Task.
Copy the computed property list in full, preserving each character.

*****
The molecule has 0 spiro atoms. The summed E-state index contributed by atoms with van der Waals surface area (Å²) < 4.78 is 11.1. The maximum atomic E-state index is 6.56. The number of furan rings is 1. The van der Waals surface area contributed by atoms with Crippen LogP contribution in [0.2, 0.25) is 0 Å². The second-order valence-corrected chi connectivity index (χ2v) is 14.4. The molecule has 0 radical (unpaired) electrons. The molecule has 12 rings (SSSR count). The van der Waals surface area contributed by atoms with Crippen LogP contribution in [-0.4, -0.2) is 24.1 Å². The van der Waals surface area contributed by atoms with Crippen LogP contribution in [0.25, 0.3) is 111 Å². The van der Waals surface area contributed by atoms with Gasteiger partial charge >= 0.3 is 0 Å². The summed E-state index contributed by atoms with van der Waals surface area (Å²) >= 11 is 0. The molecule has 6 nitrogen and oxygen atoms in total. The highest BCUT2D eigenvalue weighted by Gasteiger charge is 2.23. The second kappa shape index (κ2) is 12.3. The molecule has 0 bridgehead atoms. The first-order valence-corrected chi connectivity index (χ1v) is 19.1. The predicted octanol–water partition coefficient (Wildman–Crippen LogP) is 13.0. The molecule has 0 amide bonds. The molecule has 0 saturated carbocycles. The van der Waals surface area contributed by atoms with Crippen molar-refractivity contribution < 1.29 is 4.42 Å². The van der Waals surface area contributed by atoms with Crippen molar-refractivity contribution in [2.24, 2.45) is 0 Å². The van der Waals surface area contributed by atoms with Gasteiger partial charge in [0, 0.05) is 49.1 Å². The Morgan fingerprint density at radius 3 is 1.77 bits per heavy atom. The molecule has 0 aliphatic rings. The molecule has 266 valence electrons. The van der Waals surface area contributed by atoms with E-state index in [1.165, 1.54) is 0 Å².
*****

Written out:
The molecule has 0 spiro atoms. The summed E-state index contributed by atoms with van der Waals surface area (Å²) < 4.78 is 11.1. The maximum atomic E-state index is 6.56. The number of furan rings is 1. The van der Waals surface area contributed by atoms with Crippen LogP contribution in [0.2, 0.25) is 0 Å². The second-order valence-corrected chi connectivity index (χ2v) is 14.4. The molecule has 0 radical (unpaired) electrons. The molecule has 12 rings (SSSR count). The van der Waals surface area contributed by atoms with Crippen LogP contribution in [-0.4, -0.2) is 24.1 Å². The van der Waals surface area contributed by atoms with Crippen LogP contribution in [0.25, 0.3) is 111 Å². The van der Waals surface area contributed by atoms with Gasteiger partial charge >= 0.3 is 0 Å². The summed E-state index contributed by atoms with van der Waals surface area (Å²) >= 11 is 0. The molecule has 6 nitrogen and oxygen atoms in total. The highest BCUT2D eigenvalue weighted by Gasteiger charge is 2.23. The second kappa shape index (κ2) is 12.3. The molecule has 0 bridgehead atoms. The first-order valence-corrected chi connectivity index (χ1v) is 19.1. The predicted octanol–water partition coefficient (Wildman–Crippen LogP) is 13.0. The molecule has 0 amide bonds. The molecule has 0 saturated carbocycles. The van der Waals surface area contributed by atoms with Crippen molar-refractivity contribution < 1.29 is 4.42 Å². The van der Waals surface area contributed by atoms with Crippen molar-refractivity contribution in [2.24, 2.45) is 0 Å². The van der Waals surface area contributed by atoms with Gasteiger partial charge in [0, 0.05) is 49.1 Å². The Morgan fingerprint density at radius 3 is 1.77 bits per heavy atom. The molecule has 0 aliphatic rings. The molecule has 266 valence electrons. The van der Waals surface area contributed by atoms with E-state index in [1.165, 1.54) is 0 Å².